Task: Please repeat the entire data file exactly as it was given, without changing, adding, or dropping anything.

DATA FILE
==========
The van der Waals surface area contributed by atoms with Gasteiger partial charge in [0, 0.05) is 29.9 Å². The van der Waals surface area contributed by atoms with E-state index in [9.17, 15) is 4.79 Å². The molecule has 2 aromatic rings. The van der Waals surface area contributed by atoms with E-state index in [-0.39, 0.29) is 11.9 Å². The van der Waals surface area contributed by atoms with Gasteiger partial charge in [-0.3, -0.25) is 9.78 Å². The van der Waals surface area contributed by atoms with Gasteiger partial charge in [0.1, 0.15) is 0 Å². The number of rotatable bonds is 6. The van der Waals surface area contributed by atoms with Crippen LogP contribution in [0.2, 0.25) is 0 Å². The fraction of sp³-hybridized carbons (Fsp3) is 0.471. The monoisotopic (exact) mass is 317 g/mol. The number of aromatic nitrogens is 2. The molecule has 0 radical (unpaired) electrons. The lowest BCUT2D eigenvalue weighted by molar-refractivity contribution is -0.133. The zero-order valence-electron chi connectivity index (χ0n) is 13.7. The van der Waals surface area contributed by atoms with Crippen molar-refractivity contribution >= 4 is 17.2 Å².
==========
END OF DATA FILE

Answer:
The van der Waals surface area contributed by atoms with Gasteiger partial charge in [0, 0.05) is 29.9 Å². The van der Waals surface area contributed by atoms with E-state index in [9.17, 15) is 4.79 Å². The molecule has 2 aromatic rings. The van der Waals surface area contributed by atoms with E-state index in [-0.39, 0.29) is 11.9 Å². The van der Waals surface area contributed by atoms with Gasteiger partial charge in [-0.3, -0.25) is 9.78 Å². The van der Waals surface area contributed by atoms with Gasteiger partial charge in [0.1, 0.15) is 0 Å². The number of rotatable bonds is 6. The van der Waals surface area contributed by atoms with Crippen LogP contribution in [0.2, 0.25) is 0 Å². The fraction of sp³-hybridized carbons (Fsp3) is 0.471. The monoisotopic (exact) mass is 317 g/mol. The number of aromatic nitrogens is 2. The molecule has 0 radical (unpaired) electrons. The lowest BCUT2D eigenvalue weighted by molar-refractivity contribution is -0.133. The zero-order valence-electron chi connectivity index (χ0n) is 13.7. The van der Waals surface area contributed by atoms with Crippen molar-refractivity contribution >= 4 is 17.2 Å².